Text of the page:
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Weekly Sermon of
Dave Johnson

It is a joy and honor to worship and serve with all of you here at the Episcopal Church of the Resurrection.

I thank God and I thank each of you for this amazing opportunity. Feel free to read my current Sermon below or visit the Archive of my past sermons using the button at the bottom of the page.

Episcopal Church of the Resurrection
“Your Great High Priest” (Hebrews 4:14-16)
October 10, 2021

Growing up in the 80’s, like millions of others I was a big fan of the Indiana Jones films starring Harrison Ford as the archeologist turned action hero. Near the end of the third film, Indiana Jones and the Last Crusade (1989), he is on the verge of finding the legendary Holy Grail, when he comes to the brink of a huge dark chasm. He peers over the edge and the chasm is so deep he can’t even see the bottom. He gazes across the chasm to the rock wall and can see the path but there is apparently no way to cross the chasm. “Impossible,” he mutters to himself, “Nobody can jump this.” Meanwhile, Indiana’s father Henry, played by Sean Connery, is near death and praying, “You must believe, boy!” Indiana shakes his head, “It’s a leap of faith.” Indiana Jones is so scared, but he places a hand over his heart, closes his eyes, and steps forward over the chasm.

To his amazement and relief Indiana does not plunge into the chasm but appears to have stepped onto thin air…and then the camera pans sideways to reveal that there is indeed a bridge that blended so well with the wall on the other side of the chasm it could not be seen. Indiana proceeds across the bridge, finds the Holy Grail and fills it with holy water that he then gives to his father who is thus cured. Indiana was blind to the reality of the bridge until he stepped out in faith. God calls all of us to take that step of faith—easy to talk about, scary to do.

We see this over and over again in scripture, that even when we are blind and cannot see where we are going, God still calls us to take that step of faith. In the Book of Genesis, we read that when Abram (later named Abraham) was wealthy and settled in retirement, the Lord spoke to him, “Go from your country and your kindred and your father’s house to the land that I will show you” (Genesis 12:1)—and Abram did just that. How? The writer of the Letter to the Hebrews answers, “By faith Abraham obeyed when he was called to set out for a place that he was to receive as an inheritance; and he set out, not knowing where he was going” (Hebrews 11:8). Even though he was blind to where he was going, Abraham followed the call of God.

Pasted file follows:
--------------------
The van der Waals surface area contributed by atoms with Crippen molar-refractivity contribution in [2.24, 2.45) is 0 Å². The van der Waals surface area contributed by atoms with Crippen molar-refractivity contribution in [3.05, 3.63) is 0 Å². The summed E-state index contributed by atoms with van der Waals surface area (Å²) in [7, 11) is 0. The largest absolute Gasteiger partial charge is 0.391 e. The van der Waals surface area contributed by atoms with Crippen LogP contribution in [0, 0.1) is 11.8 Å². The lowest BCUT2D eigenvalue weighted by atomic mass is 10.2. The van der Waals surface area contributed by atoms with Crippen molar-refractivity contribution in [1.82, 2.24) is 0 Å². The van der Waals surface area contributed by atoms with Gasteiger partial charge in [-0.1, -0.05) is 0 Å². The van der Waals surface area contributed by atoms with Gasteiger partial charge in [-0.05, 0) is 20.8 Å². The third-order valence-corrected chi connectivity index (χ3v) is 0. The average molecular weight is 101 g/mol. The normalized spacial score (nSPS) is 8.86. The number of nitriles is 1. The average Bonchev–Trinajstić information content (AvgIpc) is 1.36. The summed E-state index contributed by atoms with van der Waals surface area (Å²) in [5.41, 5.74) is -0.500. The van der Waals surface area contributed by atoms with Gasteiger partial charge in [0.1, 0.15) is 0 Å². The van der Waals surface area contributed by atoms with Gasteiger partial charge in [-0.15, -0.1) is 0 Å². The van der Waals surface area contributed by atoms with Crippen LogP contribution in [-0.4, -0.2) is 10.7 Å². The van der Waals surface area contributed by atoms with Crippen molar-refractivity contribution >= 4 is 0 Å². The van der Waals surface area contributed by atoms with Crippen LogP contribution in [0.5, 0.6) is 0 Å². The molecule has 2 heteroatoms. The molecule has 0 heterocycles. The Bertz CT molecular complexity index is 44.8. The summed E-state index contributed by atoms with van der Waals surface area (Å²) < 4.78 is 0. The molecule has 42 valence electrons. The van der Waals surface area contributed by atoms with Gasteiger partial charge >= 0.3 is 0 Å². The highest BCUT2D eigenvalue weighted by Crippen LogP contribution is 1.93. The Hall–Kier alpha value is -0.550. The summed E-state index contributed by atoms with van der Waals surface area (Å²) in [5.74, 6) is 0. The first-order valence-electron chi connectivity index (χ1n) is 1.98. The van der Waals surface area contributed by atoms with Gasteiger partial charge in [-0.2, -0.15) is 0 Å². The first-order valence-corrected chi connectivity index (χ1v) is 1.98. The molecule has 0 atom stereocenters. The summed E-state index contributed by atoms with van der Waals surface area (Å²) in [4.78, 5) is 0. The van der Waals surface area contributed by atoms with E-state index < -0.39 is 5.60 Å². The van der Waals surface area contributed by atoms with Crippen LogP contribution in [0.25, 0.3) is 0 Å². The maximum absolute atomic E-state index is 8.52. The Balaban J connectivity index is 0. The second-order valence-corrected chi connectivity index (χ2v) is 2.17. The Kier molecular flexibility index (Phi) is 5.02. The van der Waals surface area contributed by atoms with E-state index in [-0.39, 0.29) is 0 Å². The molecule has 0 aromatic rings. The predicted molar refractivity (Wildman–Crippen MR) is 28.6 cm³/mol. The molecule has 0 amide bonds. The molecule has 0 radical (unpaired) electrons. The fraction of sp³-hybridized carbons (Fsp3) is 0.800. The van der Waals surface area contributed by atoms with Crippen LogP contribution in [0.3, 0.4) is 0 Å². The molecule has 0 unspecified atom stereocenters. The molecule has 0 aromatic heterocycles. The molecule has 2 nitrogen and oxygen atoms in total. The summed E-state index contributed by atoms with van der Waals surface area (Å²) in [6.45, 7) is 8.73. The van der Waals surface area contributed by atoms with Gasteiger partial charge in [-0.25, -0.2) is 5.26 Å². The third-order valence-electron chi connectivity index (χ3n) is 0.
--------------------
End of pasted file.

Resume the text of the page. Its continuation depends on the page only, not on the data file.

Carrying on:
Sometimes we need God to open our eyes to see how much we are loved and supported by God, especially in the face of daunting circumstances. Along these lines there is an oft overlooked story on the Old Testament in which the king of Aram finds out the prophet Elisha is in the town of Dothan. In the middle of the night the king sends an army complete with horses and chariots, a host so large the town of Dothan is surrounded. Here’s what happened next:

When an attendant of the man of God rose early in the morning and went out, an army with horses and chariots was all around the city. His servant said, “Alas, master! What shall we do?” He replied, “Do not be afraid, for there are more with us than there are with them.” Then Elisha prayed, “O Lord, please open his eyes that he may see.” So the Lord opened the eyes of the servant, and he saw; the mountain was full of horses and chariots of fire all around Elisha (2 Kings 6:15-17).

If you read on you will find that those innumerable hosts that Elisha knew were there but until that moment the servant had been unable to see, indeed delivered them from the hosts of the king of Aram. God had to open that servant’s eyes.

There are times when only God can open our eyes.

Today’s gospel lesson, Jesus’ healing of blind Bartimaeus, is the last miracle recorded in the Gospel According to Mark. Jesus and his disciples are leaving Jericho and heading to Jerusalem, about 18 miles away, where just as Jesus had told them three times, he would be betrayed, tried, and crucified…and would rise on the third day. Mark tells us:

Bartimaeus son of Timaeus, a blind beggar, was sitting by the roadside. When he heard that it was Jesus of Nazareth, he began to shout out and say, “Jesus, Son of David, have mercy on me!” Many sternly ordered him to be quiet, but he cried out even more loudly, “Son of David, have mercy on me!” Jesus stood still and said, “Call him here.” And they called the blind man, saying to him, “Take heart; get up, he is calling you.” So throwing off his cloak, he sprang up and came to Jesus. Then Jesus said to him, “What do you want me to do for you?” The blind man said to him, “My teacher, let me see again.” Jesus said to him, “Go; your faith has made you well.” Immediately he regained his sight and followed him on the way (Mark 10:46-52).